Joel's Reviews > Wise Blood

Wise Blood by Flannery O'Connor
Rate this book
Clear rating

by
127682
's review
Sep 20, 08

Read in September, 2008

I love me some Flannery O'Connor short stories, but this took a while for me to get into. Her characters are so skewed, so not-quite-right, that it's tough to relate to them in any way. Enoch Emory is crazy, Hazel Motes is obsessed and fanatical, and Sabbath Hawks is nasty and twisted in her own right.

But that's kind of the point. O'Connor's grotesque characters are both inexorably tied to and alienated from their Christianity--in fact, from any moral center at all. That disconnect makes them strangely physical characters, and O'Connor details each action carefully, even the seemingly minute ones. Yet her simple style is effective in showing men (and a couple of women) who are lost--in need of some sort of affirmation or connection. Hazel, for examples, starts out hating the woman across the seat for him but also sure the black porter on the train grew up in the same tiny town as he did. He needs to be recognized, he needs his worldview validated. But it's empty, and barren, and corrupt.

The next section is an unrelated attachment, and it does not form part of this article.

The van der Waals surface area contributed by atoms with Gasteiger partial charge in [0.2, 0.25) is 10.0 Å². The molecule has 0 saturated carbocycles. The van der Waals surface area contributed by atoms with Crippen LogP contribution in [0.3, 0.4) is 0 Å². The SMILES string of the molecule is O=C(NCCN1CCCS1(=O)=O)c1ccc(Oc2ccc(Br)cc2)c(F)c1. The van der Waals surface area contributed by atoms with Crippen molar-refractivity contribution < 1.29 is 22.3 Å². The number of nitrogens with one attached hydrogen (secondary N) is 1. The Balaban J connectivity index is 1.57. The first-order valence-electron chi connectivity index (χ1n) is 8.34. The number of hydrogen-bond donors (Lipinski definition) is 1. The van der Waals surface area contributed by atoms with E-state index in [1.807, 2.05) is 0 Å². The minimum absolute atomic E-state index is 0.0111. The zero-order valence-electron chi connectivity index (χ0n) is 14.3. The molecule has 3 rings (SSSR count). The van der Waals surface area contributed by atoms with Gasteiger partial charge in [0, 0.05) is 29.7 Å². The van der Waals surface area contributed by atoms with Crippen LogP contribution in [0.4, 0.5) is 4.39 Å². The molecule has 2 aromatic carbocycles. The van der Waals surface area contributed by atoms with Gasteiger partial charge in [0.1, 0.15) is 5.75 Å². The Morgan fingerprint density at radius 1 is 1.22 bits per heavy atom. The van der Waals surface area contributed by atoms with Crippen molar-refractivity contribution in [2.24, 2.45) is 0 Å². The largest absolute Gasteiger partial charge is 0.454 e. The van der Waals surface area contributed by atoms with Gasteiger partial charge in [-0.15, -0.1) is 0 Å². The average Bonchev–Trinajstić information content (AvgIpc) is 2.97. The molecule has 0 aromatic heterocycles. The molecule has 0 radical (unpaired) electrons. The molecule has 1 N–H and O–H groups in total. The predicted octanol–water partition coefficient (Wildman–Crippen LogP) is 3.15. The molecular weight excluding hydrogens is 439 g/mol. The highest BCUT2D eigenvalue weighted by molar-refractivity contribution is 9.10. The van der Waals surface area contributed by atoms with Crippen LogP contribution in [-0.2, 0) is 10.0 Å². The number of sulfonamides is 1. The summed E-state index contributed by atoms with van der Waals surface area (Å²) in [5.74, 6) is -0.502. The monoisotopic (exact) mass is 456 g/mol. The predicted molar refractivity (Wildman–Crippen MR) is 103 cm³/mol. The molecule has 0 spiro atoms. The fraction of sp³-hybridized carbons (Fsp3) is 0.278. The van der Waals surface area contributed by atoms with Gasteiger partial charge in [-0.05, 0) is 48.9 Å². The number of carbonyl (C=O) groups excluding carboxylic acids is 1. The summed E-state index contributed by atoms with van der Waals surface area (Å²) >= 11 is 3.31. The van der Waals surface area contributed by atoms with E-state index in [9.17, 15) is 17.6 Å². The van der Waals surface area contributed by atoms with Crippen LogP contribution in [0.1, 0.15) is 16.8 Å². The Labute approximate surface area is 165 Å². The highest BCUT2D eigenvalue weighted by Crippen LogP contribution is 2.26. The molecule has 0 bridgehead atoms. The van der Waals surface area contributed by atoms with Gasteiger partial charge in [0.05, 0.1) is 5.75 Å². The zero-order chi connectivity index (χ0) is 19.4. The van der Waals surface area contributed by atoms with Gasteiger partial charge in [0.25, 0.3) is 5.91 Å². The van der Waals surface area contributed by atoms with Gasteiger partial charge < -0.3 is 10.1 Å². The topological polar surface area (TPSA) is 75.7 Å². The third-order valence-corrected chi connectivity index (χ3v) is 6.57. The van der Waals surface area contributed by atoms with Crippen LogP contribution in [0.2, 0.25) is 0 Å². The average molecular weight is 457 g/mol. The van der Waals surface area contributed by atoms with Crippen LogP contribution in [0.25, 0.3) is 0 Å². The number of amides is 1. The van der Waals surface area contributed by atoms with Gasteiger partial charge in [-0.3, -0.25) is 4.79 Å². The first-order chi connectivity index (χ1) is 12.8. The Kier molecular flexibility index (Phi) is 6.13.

The book really picked up in its last three chapters, as all three characters make choices and commit actions that are terrible and, again, grotesque. It's shocking and it's compelling, and ultimately it's pretty interesting.

If you like O'Connor's short stories, the novel is worth a read. And if you haven't read O'Connor's short stories, then go start with those.
2 likes · likeflag

Sign into Goodreads to see if any of your friends have read Wise Blood.
sign in »

No comments have been added yet.